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Pelosi's Charge: How Democrats Cornered the GOP (Video)

Pelosi and the Democrats forced Republicans to retreat Thursday. (Tom Williams/CQ Roll Call File Photo)

It was a day of extraordinary emotion and theater on the House floor, as Republican leadership pulled a bill Thursday to avoid votes on a Confederate flag amendment and Democrats successfully took procedural maneuvers to force the votes anyway.  

Shortly after Speaker John A. Boehner announced Thursday morning that the House would be delaying votes on an Interior-Environment appropriations bill so "adult" members of Congress could discuss how to deal with provisions governing the Confederate flag on federal lands, Nancy Pelosi used her position as minority leader to force an immediate vote on a privileged resolution that would remove all non-member-office displays of the Confederate flag on the House side of the Capitol. There's only one current flag — Mississippi's — that would fit that criteria and Rep. Bennie Thompson, the lone black Democrat in that state's delegation, had already offered a resolution to that effect. But Pelosi's two sentence, 769-word resolution, which makes ample use of semicolons and the word "whereas," was meant less as an attack on a state flag hanging in the Rayburn tunnel and more as a proxy vote on the Confederate flag itself.

House Floor Explodes Over Confederate Flag Resolution

As the clerk read the California Democrat's proposal, Democratic Policy and Communications Chairman Steve Israel of New York reached across a House floor aisle and gave Michigan Democrat Dan Kildee an enthusiastic low-five.  

Democrats seemed to know they had hijacked the floor — not to mention the news cycle — and were putting Republicans in exactly the position Boehner had worked to avoid.  

The floor itself was abnormally crowded. Democrats had just held a protest vote, with Assistant Minority Leader James E. Clyburn making a motion to adjourn, and most members of the party stayed after the vote to cheer on Pelosi. Many Republicans stuck around, too, just to see what would happen.  

Republicans were already displeased with Democrats taking time out of the day for the legislative shenanigan of a motion to adjourn. On his way to the vote, Alabama Republican Mike D. Rogers told CQ Roll Call he had just arrived at his office and his staff told him "someone's showing their butthole here." But the House floor drama was just beginning.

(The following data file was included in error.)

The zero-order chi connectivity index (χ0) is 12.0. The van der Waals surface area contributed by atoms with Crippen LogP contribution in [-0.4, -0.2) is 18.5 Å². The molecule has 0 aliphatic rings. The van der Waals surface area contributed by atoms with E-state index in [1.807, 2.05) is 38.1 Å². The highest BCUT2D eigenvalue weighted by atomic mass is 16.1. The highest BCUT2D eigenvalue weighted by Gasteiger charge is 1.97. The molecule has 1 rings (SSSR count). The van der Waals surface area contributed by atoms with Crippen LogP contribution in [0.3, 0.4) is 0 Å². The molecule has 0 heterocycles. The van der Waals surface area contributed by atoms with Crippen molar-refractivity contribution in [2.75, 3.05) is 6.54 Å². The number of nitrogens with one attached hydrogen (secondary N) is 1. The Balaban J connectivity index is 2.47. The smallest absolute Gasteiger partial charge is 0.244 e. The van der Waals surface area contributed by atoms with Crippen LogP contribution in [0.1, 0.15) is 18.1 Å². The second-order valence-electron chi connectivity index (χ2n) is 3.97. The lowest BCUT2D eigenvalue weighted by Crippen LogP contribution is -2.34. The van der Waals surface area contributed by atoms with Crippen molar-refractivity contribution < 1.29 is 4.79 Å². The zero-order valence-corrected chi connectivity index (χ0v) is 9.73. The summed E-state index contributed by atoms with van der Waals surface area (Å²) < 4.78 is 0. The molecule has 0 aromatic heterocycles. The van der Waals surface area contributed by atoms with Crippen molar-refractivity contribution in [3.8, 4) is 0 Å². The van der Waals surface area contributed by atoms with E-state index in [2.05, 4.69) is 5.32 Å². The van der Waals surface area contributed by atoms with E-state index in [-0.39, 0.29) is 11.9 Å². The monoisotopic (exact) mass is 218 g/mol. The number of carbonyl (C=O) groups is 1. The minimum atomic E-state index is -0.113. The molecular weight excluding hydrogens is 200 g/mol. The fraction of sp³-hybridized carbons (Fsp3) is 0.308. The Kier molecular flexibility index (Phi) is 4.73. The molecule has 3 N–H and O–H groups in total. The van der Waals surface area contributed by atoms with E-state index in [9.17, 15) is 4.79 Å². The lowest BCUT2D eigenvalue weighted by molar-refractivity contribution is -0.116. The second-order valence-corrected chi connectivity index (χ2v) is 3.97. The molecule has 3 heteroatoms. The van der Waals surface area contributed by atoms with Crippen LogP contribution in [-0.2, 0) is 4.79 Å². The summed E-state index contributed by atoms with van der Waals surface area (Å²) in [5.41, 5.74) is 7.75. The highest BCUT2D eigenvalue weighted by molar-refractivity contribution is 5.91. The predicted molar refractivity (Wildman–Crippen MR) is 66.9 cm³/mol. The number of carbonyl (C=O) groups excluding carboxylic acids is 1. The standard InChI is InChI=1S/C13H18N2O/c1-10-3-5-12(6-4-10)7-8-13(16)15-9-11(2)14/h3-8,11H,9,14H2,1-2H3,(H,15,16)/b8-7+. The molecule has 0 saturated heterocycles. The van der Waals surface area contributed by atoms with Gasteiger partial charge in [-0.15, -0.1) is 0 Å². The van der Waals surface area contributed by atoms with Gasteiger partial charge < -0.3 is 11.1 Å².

Following the unsuccessful vote to adjourn, Pelosi offered her resolution, which was so punchy it even called out Boehner for offering a statement of support for South Carolina removing the Confederate flag.  

Once Pelosi finished, Majority Leader Kevin McCarthy took the floor. Over Democratic groans, the California Republican moved to refer the resolution to the House Administration Committee, functionally killing it.  

But Democrats weren't having any of that. Pelosi and other Democrats shouted over to McCarthy, asking if he would yield for a question. He would not.  

To get to the vote on McCarthy's motion to refer, first the House would have to vote on ordering the previous question, a procedural vote to end debate. When it came time to hold a voice vote on that matter, the presiding officer asked for the ayes. Republicans seemed to muster everything they could to shout their "ayes." But when it came time for the nays, Democrats found the "This is Spinal Tap" setting of 11 to offer a resounding "No!"  

Presiding officer Mike Simpson, R-Idaho, was in the somewhat unenviable position of giving the vote to the ayes, and when he did, Democrats rose from their seats in the engineered outrage of the minority. They moaned, signaling disapproval that Simpson would give the vote to Republicans, first yelling "no," then seeming to find a new rhythm and a new word.  

"Vote! Vote! Vote!" Democrats chanted. Simpson again declared, "The ayes have it."  

Democrats probably would have continued chanting if Pelosi hadn't asked for recognition to request a recorded vote.  

But even then the show wasn't over. After Democrats worked out what exactly they were voting on, they flooded the well of the House. Instead of voting by electronic device, Democrats went to the floor desk and grabbed red cards to more formally, and more visibly, vote no.  

Normally, the red cards are used for members voting after time has expired and the electronic devices have been shut off. This time, however, they were used as a prop, as Democrats held them above their heads like soccer referees registering disgust, with one member whistling "The Battle Hymn of the Republic."  

Ultimately, Democrats lost both the previous question vote, 238-185, and the motion to refer, 238-176. Rep. Curt Clawson of Florida was the only Republican to vote with Democrats, breaking GOP ranks on both votes.

House Pulls Spending Bill Amid Confederate Flag Debate

And while the vote won't really be remembered for forcing Republicans to go on the record on the Confederate flag, it may stick in members' minds because of the partisan rancor and congressional dysfunction that it clearly represented.  

Democrats are mad at Republicans. Republicans are mad at Democrats. And nothing seems to be changing.  

After the previous question vote, Boehner spokesman Kevin Smith offered a statement.  

"The Speaker offered a thoughtful and responsible way of dealing with this issue," Smith said, seeming to refer to Boehner's call for members to work out the issue behind closed doors, "and Pelosi responded with a cheap political stunt."